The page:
All this is obvious and we write only to clarify three recurrent issues in cases involving the question whether to give a lesser-included instruction. The first is the standard of appellate review of a refusal to give such an instruction. We do not have a published decision on the question, but the circuits that do have hold that review is for abuse of discretion. E.g., United States v. Monger, 185 F.3d 574,576 (6th Cir. 1999); United States v. Duran, 127 F.3d 911, 914 (10th Cir. 1997); United States v. Harrison, 55 F.3d 163, 167 (5th Cir. 1995). We don't put much stock in the precise verbal formulations of standards of appellate review. Basically there is deferential review and nondeferential (plenary) review, and whether deferential review is denominated for "abuse of discretion" or "clear error" or "substantial evidence" or any of the other variants (with the exception of "mere scintilla of evidence") that courts use makes little practical difference. United States v. Boyd, 55 F.3d 239, 242 (7th Cir. 1995); Johnson v. Trigg, 28 F.3d 639, 643-44 (7th Cir. 1994); Morales v. Yeutter, 952 F.2d 954, 957 (7th Cir. 1991). The case for deferential review is strongest when the trial court or other first- line decision-maker has an advantage in determining the facts and when, because decision depends on the particular facts of the particular case, uniform treatment is inessential to maintaining the clarity andconsistency of the legal rules themselves. Salve Regina College v. Russell, 499 U.S. 225, 233 (1991); Pierce v. Underwood, 487 U.S. 552, 561-62 (1988); Door Systems, Inc. v. Pro-Line Door Systems, Inc., 126 F.3d 1028, 1031 (7th Cir. 1997); United States v. Mills, 122 F.3d 346, 350 n. 5 (7th Cir. 1997). This is such a case. The trial judge is in a better position to determine whether there is enough evidence to permit a rational jury to find the defendant guilty of the lesser offense, and since the determination will vary with the facts of the case, uniformity of outcome across cases is neither necessary nor feasible. Cases involving the determination of some constitutional issues, such as Ornelas v. United States, 517 U.S. 690 (1996), including the quasi- constitutional issue of whether there was sufficient evidence to entitle the defendant to put a theory of defense before the jury, see, e.g., United States v. Meyers, 157 F.3d 1067, 1074 (7th Cir. 1998), have allowed broader review because of the weightier interests thought to be at stake when the Constitution is invoked, and thus those cases are distinguishable from the present one.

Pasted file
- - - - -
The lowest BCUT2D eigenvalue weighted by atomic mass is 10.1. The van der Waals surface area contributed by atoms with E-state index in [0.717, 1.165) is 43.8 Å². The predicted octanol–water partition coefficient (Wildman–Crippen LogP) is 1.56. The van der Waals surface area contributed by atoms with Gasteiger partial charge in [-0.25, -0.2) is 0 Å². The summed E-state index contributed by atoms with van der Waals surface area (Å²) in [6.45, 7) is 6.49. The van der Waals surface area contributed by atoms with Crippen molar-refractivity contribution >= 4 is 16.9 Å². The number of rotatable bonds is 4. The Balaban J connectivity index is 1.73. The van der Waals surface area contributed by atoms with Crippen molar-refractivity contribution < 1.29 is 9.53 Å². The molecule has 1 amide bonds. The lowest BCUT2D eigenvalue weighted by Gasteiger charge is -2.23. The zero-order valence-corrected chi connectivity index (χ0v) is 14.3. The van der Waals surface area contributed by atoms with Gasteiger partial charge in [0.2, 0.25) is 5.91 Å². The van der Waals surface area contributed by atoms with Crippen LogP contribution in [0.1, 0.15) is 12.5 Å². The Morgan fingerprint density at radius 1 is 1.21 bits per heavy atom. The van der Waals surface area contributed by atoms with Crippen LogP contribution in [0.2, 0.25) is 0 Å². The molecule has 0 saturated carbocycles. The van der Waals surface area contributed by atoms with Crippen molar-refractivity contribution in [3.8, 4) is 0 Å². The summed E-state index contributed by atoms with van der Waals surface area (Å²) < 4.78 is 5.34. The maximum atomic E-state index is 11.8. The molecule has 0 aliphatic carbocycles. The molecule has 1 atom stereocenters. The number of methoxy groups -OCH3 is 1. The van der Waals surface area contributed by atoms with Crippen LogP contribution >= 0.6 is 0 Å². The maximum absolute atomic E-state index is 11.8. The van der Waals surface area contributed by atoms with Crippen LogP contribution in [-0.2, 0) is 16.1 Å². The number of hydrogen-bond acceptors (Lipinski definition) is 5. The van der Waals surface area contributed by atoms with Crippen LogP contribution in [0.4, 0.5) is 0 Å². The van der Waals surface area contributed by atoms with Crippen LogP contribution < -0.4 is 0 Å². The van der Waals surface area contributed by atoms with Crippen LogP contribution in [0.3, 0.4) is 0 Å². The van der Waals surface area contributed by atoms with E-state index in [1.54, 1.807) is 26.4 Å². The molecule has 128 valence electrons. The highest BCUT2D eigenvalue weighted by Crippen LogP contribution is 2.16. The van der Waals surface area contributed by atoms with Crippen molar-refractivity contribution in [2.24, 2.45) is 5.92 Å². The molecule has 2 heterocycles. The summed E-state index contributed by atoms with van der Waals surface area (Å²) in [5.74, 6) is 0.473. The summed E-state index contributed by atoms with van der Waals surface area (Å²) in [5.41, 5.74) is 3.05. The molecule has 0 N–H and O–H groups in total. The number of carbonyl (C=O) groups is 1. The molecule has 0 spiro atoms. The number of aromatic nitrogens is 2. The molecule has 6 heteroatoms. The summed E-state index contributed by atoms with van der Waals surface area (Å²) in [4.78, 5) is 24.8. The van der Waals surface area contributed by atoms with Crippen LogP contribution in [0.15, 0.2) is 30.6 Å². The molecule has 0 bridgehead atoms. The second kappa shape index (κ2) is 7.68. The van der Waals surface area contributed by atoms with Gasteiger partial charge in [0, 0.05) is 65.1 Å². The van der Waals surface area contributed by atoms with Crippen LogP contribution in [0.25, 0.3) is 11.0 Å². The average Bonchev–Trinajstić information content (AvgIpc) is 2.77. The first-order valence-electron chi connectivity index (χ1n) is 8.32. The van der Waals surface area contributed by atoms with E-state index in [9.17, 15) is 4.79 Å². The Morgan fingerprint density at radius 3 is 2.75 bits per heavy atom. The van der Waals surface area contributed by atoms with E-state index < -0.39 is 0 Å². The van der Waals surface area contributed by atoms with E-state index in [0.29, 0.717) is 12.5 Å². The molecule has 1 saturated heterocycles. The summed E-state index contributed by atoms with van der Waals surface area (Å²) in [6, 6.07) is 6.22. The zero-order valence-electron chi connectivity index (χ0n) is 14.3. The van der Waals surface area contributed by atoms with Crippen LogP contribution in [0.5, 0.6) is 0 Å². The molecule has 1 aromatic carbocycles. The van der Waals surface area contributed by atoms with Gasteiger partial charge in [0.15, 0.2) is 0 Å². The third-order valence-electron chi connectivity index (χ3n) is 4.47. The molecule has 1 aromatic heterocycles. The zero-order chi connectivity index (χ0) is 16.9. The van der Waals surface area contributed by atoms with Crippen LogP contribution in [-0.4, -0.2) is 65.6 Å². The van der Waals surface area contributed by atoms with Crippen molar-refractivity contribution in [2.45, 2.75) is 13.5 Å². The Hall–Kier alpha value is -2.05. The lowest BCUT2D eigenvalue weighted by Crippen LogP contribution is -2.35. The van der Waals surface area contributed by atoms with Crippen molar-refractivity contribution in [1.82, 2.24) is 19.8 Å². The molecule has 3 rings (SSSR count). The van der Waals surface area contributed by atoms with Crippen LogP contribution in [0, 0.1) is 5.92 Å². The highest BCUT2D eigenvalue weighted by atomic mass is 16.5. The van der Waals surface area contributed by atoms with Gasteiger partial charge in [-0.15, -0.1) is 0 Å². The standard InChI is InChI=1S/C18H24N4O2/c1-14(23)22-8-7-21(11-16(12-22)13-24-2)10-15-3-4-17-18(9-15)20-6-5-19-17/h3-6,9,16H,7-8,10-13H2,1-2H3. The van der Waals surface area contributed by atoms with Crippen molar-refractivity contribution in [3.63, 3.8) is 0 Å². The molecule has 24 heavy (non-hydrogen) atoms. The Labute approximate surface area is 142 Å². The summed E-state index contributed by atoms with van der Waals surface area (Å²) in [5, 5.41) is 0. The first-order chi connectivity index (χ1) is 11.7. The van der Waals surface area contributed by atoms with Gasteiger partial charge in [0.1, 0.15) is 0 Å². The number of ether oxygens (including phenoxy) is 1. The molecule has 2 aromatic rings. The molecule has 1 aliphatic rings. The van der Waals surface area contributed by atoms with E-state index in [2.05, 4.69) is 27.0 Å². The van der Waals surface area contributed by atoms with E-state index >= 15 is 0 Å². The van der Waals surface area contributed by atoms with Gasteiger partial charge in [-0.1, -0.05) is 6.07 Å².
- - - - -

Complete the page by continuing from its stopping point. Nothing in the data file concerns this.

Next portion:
We next wish to reiterate this circuit's position that simple possession is indeed a lesser included offense of possession with intent to distribute, United States v. Smith, 34 F.3d 514, 520 (7th Cir. 1994), contrary to what might appear to be the implication of United States v. Michael, 10 F.3d 838 (D.C. Cir. 1993). A lesser included offense is simply an offense that requires proof of only a subset of the elements of the greater offense. Schmuck v. United States, supra; United States v. Chrismon, supra, 965 F.2d at 1477. This standard is satisfied in the case of simple possession because simple possession is possession with intent to distribute minus intent to distribute. However, as Michael explains, 21 U.S.C. sec. 844(a), along with punishing simple possession of a controlled substance (including crack), creates (in the third sentence of section 844(a)(1)) a separate crime of possession of crack. The requirement of that separate crime that the controlled substance be crack is not an element of the greater offense of possession with intent to distribute of a controlled substance.